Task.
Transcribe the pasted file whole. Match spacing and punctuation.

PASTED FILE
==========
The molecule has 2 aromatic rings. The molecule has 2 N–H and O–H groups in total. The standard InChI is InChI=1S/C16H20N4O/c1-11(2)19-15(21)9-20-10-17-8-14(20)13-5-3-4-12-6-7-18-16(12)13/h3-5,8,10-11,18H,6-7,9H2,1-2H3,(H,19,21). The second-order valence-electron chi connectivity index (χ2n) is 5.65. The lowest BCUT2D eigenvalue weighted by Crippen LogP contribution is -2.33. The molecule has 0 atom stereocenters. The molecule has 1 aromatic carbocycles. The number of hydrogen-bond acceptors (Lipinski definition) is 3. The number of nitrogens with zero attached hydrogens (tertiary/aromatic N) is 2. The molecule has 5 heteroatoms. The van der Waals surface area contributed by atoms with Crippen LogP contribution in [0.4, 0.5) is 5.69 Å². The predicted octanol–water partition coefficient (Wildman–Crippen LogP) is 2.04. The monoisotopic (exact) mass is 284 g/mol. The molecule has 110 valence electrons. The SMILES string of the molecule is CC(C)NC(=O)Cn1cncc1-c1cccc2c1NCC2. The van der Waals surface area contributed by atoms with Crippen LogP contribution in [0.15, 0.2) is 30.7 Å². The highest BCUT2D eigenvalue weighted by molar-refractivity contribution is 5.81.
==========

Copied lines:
The molecule has 2 aromatic rings. The molecule has 2 N–H and O–H groups in total. The standard InChI is InChI=1S/C16H20N4O/c1-11(2)19-15(21)9-20-10-17-8-14(20)13-5-3-4-12-6-7-18-16(12)13/h3-5,8,10-11,18H,6-7,9H2,1-2H3,(H,19,21). The second-order valence-electron chi connectivity index (χ2n) is 5.65. The lowest BCUT2D eigenvalue weighted by Crippen LogP contribution is -2.33. The molecule has 0 atom stereocenters. The molecule has 1 aromatic carbocycles. The number of hydrogen-bond acceptors (Lipinski definition) is 3. The number of nitrogens with zero attached hydrogens (tertiary/aromatic N) is 2. The molecule has 5 heteroatoms. The van der Waals surface area contributed by atoms with Crippen LogP contribution in [0.4, 0.5) is 5.69 Å². The predicted octanol–water partition coefficient (Wildman–Crippen LogP) is 2.04. The monoisotopic (exact) mass is 284 g/mol. The molecule has 110 valence electrons. The SMILES string of the molecule is CC(C)NC(=O)Cn1cncc1-c1cccc2c1NCC2. The van der Waals surface area contributed by atoms with Crippen LogP contribution in [0.15, 0.2) is 30.7 Å². The highest BCUT2D eigenvalue weighted by molar-refractivity contribution is 5.81.